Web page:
Basically, she can be a bit dumb. Still, she’s not heartless just to achieve her freedom – and that’s the origin story of how I actually like Celaena or, should I say, Aelin?
The last book was more about romance and dresses than about actual action, which accelerated one good thing – us finding the perfect ship to support. For me, it will always be Chaol and Celaena.
The part of Chaol confesses that he cares about Celaena to Celaena, my heart!
When Celaena comes running to the castle, who comes to her aid? Chaol, my heart!
When Celaena cries because of the harp playing and she holds Chaol’s hands, my heart!
Them dancing out the ball, my heart!
Since I talked about Chaol, I think Dorian deserves some spotlight, too. I’m going to be honest: I do not like Dorian with Celaena. She’s better off with Chaol, and I’ve made that clear, obviously.
But this character… is like Draco Malfoy from Harry Potter. You cannot fully hate him, but you will actually start to grow on him as the story progresses.
I loved it when I could sense some chemistry between him and Nehemia and thought, finally, Dorian’s whining is gonna come to an end. Until, of course, Nehemia engineered her own death.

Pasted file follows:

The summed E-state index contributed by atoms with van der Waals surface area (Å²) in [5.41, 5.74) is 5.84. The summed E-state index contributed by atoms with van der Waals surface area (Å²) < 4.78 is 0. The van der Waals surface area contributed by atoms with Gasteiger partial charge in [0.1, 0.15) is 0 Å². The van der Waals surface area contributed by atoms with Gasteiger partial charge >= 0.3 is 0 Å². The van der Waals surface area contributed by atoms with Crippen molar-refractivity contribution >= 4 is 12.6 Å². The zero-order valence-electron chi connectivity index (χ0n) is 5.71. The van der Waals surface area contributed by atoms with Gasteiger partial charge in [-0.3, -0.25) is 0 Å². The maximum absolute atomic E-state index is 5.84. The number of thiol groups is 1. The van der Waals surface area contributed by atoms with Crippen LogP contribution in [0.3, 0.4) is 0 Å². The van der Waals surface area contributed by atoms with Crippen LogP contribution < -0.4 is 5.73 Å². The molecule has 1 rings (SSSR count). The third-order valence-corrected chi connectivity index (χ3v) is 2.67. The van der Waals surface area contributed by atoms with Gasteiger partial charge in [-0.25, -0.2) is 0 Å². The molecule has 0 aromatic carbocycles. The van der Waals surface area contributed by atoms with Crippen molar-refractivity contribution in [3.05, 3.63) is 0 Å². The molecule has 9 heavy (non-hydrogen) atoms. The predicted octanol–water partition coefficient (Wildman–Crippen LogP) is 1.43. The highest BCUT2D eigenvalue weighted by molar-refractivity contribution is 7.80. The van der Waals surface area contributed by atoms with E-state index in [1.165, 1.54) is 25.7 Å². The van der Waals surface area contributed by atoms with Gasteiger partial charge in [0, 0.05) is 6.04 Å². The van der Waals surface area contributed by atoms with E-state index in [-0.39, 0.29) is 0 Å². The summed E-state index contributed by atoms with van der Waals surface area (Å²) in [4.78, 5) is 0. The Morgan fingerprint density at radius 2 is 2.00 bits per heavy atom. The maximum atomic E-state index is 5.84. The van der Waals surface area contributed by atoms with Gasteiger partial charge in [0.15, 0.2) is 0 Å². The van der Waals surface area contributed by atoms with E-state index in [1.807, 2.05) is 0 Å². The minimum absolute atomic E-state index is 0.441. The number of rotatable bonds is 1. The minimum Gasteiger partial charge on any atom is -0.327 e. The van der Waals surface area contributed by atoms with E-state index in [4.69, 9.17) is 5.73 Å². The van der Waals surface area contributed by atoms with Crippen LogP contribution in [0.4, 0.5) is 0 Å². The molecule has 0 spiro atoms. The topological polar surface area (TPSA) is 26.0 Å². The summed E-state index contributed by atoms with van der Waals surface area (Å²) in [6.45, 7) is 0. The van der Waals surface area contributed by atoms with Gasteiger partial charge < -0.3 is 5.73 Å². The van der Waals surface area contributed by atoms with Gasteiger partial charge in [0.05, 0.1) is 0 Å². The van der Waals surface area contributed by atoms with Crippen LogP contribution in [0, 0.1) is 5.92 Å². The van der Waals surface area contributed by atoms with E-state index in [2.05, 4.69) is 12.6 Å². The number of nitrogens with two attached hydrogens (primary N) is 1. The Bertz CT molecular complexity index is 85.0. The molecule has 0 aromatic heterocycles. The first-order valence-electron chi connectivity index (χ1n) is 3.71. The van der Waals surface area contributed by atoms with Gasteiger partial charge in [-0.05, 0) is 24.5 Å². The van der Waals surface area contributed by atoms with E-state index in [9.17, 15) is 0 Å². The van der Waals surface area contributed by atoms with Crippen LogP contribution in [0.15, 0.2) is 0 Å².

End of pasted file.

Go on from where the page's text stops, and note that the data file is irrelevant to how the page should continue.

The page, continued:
The one character that you can hate (read abhor) or maybe rip their hearts out in Crown of Midnight book is the King. I mean, we already know that he is a bad… bad guy, but I swear when he killed Rena for singing about faeries and the King’s injustice, I wished the seventh hell for him.
3. Heir of Fire Book
This is what people have been telling me- Heir of Fire is everything that ever needs to exist, ever.
Heir of Fire is known as the best one out there in the Throne of Glass in order, and I have nothing to disagree with. Listen, whatever I was complaining about in the previous books has been resolved here.
Celaena dumbness? Huge character growth. Chaol and Celaena? New twist. Pick-me girl? Far from that. Actions and real combat? Loads of them.
I honestly felt bad for Celaena at the beginning, like her beloved Nehimia just died, Chaol just betrayed her, and she was gone off to another land… things are rough.